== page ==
There was a wood chip pile directly under the burning conveyor, which could have been ignited by falling embers or materials, but such spreading was prevented by the pile being partly covered by snow. When the fire services arrived, they focused their efforts on preventing spreading of the fire to this wood chip pile and to nearby chip silos. The silos had relatively large vents at the top and there was an evident risk that glowing materials could enter through them and cause a fire.

How to prevent the fire from happening

The following lessons were learnt and fire safety measures taken from this incident:

  • Conveyor bridges were rebuilt with a significantly bigger distance between the belt and the wall, so that the gap is easier to clean.
  • Fibre-optic fire cables were installed in conveyors as a supplement to the existing, traditional smoke detectors.
  • Post-checks must always be carried out after maintenance work has been performed on conveyors.
  • Sensors will be installed, which will cause an alarm and stop the conveyor if the belt slides sideways.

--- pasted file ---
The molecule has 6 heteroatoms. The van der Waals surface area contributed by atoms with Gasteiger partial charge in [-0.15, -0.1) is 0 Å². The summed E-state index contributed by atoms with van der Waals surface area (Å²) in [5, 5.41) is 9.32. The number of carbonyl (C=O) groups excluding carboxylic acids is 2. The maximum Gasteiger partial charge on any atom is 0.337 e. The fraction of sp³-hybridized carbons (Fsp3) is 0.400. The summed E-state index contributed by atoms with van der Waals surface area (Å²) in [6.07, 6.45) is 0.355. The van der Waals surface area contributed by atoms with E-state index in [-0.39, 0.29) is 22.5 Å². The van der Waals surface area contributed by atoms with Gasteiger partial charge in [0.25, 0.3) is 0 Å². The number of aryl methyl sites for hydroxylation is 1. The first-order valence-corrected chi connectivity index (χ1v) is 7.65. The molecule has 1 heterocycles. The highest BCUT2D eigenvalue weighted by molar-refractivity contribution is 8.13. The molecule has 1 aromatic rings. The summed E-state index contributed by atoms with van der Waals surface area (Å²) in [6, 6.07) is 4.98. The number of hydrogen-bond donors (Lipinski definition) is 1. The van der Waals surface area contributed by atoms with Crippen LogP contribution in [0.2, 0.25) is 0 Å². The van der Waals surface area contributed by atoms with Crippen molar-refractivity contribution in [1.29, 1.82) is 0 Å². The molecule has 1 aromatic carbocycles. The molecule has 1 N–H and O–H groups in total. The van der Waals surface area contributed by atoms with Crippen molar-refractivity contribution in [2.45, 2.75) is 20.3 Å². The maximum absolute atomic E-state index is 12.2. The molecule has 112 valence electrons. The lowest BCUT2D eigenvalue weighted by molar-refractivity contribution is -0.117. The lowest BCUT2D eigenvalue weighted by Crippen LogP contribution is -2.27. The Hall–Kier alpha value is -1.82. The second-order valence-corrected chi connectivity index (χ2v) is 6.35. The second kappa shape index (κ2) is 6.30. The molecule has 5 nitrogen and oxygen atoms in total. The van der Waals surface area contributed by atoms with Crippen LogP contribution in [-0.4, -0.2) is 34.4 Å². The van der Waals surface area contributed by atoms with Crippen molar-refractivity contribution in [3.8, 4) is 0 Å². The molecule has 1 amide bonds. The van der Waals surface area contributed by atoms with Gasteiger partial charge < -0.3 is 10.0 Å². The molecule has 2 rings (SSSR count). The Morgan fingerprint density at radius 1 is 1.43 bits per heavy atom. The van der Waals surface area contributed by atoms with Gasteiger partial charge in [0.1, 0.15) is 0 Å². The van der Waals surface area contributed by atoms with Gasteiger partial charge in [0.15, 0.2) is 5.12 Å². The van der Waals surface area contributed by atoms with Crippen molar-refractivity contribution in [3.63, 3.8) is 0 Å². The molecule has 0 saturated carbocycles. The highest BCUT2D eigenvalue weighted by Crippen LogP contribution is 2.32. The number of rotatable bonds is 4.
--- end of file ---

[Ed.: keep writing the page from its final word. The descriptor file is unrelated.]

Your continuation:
• Hoods have been installed over the vents on silos to prevent external fires from entering the silos.
  • The temperature of each of the conveyors’ supporting rollers is checked weekly using an infrared camera.
  • A security guard checks all the conveyors each night.

Other safety measures, which have been taken at similar plants include:

  • Belt turners in the conveyors, which mean that spillage is captured in just two places.
  • Placement of manual fire extinguishers in the conveyor systems to allow swift fire responses by personnel.
  • Installation of dry risers in central locations to allow for quick access to extinguishing water.
  • Use of “sealed” air-carried Tubulator rubber conveyors instead of traditional rubber belts.
  • Disaster drills with a focus on the wood chip and fuel stores and the conveyor systems.

In conclusion, it can be said that improved preventive measures when it comes to safety equipment and routines within and around conveyor systems could prevent fires and/or reduce the extent of damages.

Anders Tjärnberg